3) Then we approximate the differentiation operation in time with finite difference.  Here we use backward finite difference to get a stable finite difference equation.  A time interval of T is assumed.


4) Finally we tidy up the finite difference equation to obtain the functional form which can be easily implemented in computer codes.


The steps above is elaborated by the derivation in Fig 8.  The final equation in Fig 8 to compute the latest value of the tilt angle is usually called the Update Equation.


Figure 8 - Derivation of the discrete time update equation for digital computer implementation.

As a final example of using the above concepts,  consider the situation shown in Fig 9 where we have a system with sampling interval of 2 milliseconds, i.e. every 2 milliseconds the controller reads the values of the accelerometer and gyroscope and perform the tilt angle estimation.

Figure 9 - Calculation example.

One important observation is that the coefficients of the update equation above must sum to 1.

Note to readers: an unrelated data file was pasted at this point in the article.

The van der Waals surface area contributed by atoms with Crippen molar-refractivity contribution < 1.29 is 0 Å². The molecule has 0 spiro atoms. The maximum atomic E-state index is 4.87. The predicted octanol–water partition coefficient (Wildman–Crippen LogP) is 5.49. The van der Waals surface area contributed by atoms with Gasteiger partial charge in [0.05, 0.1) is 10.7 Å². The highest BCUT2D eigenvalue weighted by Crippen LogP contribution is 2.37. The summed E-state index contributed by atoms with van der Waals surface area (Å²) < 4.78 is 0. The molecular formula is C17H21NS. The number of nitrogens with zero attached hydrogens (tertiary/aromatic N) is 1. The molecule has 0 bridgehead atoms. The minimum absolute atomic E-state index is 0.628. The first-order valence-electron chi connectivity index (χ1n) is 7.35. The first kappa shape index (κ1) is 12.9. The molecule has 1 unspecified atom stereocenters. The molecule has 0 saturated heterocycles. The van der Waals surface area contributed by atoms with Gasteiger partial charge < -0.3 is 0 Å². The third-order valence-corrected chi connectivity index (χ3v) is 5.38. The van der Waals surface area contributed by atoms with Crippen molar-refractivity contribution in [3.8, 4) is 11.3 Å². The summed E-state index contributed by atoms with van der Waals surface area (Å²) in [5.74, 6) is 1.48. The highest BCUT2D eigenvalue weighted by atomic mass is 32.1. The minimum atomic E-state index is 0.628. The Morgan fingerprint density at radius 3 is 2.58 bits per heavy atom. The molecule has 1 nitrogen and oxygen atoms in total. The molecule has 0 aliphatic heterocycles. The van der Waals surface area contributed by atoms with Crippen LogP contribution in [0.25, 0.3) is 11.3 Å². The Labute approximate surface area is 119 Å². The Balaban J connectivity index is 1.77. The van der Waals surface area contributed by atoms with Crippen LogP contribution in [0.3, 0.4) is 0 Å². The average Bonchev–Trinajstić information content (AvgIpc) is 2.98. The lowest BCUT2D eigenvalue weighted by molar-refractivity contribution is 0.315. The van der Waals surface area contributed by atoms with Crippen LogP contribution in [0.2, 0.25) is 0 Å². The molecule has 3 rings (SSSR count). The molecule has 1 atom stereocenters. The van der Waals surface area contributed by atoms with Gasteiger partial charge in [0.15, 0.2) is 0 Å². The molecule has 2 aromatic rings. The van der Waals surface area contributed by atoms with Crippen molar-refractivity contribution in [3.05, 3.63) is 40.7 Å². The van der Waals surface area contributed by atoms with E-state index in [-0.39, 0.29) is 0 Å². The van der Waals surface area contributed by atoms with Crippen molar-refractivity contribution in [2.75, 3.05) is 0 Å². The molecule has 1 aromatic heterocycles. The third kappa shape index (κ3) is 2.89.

5. Practical Considerations

As the example in Fig 9 shows, technically we start by determining the cut-off frequency for the complementary LPF and HPF, based on physically consideration of the actual sensors (like the 3dB bandwidth of the accelerometer and gyroscope stated in the datasheet, any external RC filters we may add to the sensor output etc.).  From this we then calculate the coefficients of the update equation.  More often than not we will just varies the coefficient by trial and error, by comparing the estimated tilt angle with actual angle measured using some physical means.  For example we can try with the following sequence for the coefficients b and 1-b:

   b =    0.96, 0.97, 0.98, 0.99, 0.995 etc.
  1-b = 0.04, 0.03, 0.02, 0.01, 0.005 etc.

Fig 10 shows an example of the estimated tilt angle with two coefficient values.  The robot is pushed manually so that it tilts to the back, then to the front.  The coefficients have to be tuned until the estimated tilt angle matches the measured tilt angle as close as possible.



Figure 10 - Estimated tilt angle from MEMS sensors with different set of coefficient values.


1. A. J. Baerveldt, R. Klang, "A low-cost and low-weight attitude estimation system for autonomous helicoptor", Intelligent Engineering System, 1997.

2. S. Colton, "The balance filter - a simple solution for integrating accelerometer and gyroscope measurements for a balancing platform", White paper, MIT, 2007.

3. R. E. Ziemer, W. H. Tranter, D. R. Fannin, "Signals & systems - continuous and discrete", Prentice Hall, 1998 4th edition.